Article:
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This Is The Cheapest Region Of The Mediterranean For Tourists

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Home to some of the world's oldest nations and being distinct for its turquoise waters, the Mediterranean is one of the most visited holiday destinations globally, drawing in millions of tourists year-round, but especially in the warmer months when it's sunny out.

Aerial View Of A Long White Sand Beach Bounded By The Adriatic Mediterranean Sea In Ksamil, Albanian Riviera, Albania, Southern Europe

The only problem is that certain Mediterranean destinations can hit your wallet, from Ibiza, Spain's leading leisure island, to Mykonos, the party capital of Greece, to Amalfi, Italy's pristine coast dotted with colorful towns, all three of which are eye-wateringly expensive.

Luckily, not all Med spots have exorbitant prices, and though a majority of the most popular do, this region of the Ancient Sea is not only incredibly cheap to visit but arguably its most beautiful:

The Adriatic Is The Cheapest Part Of The Mediterranean

Ksamil In Albania, On The Ionian Sea, Mediterranean Sea, South Eastern Europe, Balkan Peninsula

In case you didn't know, the Mediterranean is divided into 11 parts, all bearing different names—Aegean, Ligurian, Balearic—but belonging to the same sea nonetheless.

One of those, the Adriatic, is bordered by some of Europe's most budget-friendly countries.

The world may know the Adriatic as Italy's ‘eastern' coast, where the iconic dry stone, conical roof houses of Puglia, the resort city of Rimini, and the floating city of Venice are located, but across the narrow body of water, the Mediterranean's northernmost lies the Balkan Peninsula.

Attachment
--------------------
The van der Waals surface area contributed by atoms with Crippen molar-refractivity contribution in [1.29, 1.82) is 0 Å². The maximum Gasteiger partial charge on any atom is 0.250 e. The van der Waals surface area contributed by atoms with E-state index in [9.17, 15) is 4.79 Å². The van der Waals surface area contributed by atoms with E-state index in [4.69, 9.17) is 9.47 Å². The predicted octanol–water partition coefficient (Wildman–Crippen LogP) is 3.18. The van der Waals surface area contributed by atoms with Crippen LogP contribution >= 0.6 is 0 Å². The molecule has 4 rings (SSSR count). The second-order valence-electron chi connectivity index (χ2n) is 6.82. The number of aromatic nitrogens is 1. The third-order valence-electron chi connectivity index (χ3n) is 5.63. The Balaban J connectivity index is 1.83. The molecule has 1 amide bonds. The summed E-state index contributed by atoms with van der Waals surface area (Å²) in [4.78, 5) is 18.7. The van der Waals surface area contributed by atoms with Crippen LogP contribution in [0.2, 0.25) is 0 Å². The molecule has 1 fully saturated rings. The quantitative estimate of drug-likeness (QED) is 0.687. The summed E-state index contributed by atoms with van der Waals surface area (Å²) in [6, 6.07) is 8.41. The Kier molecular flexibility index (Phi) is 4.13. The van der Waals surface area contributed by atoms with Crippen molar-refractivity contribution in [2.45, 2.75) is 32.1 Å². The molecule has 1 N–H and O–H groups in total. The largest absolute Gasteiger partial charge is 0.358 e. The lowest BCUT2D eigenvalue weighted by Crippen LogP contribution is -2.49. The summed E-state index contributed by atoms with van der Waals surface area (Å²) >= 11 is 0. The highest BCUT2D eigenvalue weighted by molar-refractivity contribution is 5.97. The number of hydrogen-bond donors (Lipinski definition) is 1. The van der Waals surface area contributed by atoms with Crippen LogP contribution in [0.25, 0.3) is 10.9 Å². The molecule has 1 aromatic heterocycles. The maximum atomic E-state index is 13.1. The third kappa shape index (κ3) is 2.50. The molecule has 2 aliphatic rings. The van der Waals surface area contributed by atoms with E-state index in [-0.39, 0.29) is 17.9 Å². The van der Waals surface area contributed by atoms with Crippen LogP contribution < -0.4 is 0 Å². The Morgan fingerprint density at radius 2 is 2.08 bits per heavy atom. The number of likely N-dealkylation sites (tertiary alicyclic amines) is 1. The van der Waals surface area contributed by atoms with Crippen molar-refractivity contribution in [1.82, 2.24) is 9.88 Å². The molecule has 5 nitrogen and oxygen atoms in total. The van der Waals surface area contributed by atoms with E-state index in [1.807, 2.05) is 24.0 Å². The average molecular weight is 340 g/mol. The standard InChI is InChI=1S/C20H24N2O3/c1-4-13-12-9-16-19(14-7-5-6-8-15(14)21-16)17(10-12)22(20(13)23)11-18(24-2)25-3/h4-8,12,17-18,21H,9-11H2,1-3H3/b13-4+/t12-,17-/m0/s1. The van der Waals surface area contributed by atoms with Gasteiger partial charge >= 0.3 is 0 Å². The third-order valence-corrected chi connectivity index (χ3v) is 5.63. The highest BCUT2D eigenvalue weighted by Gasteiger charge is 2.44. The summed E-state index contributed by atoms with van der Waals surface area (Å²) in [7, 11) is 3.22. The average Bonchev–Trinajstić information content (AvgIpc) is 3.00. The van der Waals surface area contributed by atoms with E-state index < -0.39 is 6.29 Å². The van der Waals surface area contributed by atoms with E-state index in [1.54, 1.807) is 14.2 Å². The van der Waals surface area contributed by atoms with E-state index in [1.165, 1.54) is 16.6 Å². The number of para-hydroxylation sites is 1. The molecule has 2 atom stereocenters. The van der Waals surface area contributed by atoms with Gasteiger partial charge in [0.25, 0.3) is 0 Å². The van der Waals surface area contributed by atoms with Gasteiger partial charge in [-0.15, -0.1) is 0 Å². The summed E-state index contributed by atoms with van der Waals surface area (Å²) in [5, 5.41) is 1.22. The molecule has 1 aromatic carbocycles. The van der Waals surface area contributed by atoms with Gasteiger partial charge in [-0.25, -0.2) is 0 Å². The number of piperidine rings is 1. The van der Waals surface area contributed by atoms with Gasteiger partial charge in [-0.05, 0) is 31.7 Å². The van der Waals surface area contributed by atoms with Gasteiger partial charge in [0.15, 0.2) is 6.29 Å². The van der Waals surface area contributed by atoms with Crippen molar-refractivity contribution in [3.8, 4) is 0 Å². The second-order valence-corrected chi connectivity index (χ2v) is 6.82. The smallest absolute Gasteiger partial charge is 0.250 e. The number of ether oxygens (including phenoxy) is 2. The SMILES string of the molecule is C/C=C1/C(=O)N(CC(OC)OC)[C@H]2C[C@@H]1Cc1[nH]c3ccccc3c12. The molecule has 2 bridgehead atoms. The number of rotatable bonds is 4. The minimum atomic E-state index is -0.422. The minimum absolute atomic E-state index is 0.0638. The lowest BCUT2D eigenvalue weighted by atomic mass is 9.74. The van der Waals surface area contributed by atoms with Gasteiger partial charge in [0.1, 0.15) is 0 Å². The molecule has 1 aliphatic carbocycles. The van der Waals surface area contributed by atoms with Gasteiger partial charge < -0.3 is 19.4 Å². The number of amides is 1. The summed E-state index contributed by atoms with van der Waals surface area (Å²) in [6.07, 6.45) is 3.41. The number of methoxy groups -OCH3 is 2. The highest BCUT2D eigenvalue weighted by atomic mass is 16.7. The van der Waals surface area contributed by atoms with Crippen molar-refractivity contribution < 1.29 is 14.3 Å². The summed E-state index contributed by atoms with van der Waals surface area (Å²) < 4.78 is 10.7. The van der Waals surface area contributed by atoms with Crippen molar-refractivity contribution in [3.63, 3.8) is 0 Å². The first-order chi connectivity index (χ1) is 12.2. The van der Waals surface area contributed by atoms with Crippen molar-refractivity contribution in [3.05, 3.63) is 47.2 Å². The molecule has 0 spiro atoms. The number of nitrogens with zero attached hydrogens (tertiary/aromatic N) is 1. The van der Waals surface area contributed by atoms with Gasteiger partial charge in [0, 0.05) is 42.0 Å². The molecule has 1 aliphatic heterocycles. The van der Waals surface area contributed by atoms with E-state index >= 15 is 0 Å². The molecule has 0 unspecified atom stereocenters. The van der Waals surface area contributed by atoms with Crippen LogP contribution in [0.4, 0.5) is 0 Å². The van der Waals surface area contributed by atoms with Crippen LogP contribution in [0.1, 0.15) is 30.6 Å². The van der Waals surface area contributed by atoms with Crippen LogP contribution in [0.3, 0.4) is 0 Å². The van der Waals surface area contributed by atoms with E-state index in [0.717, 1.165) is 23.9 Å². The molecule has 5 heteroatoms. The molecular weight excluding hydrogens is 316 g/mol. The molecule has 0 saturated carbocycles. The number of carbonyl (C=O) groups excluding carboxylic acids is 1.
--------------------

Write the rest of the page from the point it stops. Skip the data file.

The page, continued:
woman looking at KRKA waterfalls Croatia

The ‘Balkan' countries comprise much of Southeastern Europe, with five of them straddling parts of the Adriatic coastline. They are close neighbors, but they have surprisingly distinct cultures, making the peninsula a melting pot of the sorts:

  • Slovenia
  • Croatia
  • Bosnia and Herzegovina
  • Montenegro
  • Albania

Before we discuss prices, let's briefly go through each one of them:

How Do Balkan Countries Compare?

Cobbled Alley Lined By Stone Dalmatian Houses, Stari Grad, Hvar Island, Croatia, Southern Europe

Slovenia has the second shortest coastline in the Adriatic, at only 28 miles.

Due to its proximity to Austria and Hungary, it has more of a Central European character than a Mediterranean one.

Its neighbor to the south, Croatia, on the other hand, claims much of the Adriatic for itself.

As the meme goes, it's almost as if Bosnians said they wanted to swim, and Croatia replied a sharp ‘no': the Croatian coast comprises over 90% of the Balkan side of the Adriatic, getting narrower and narrower, all but fencing off Bosnia's access to the sea.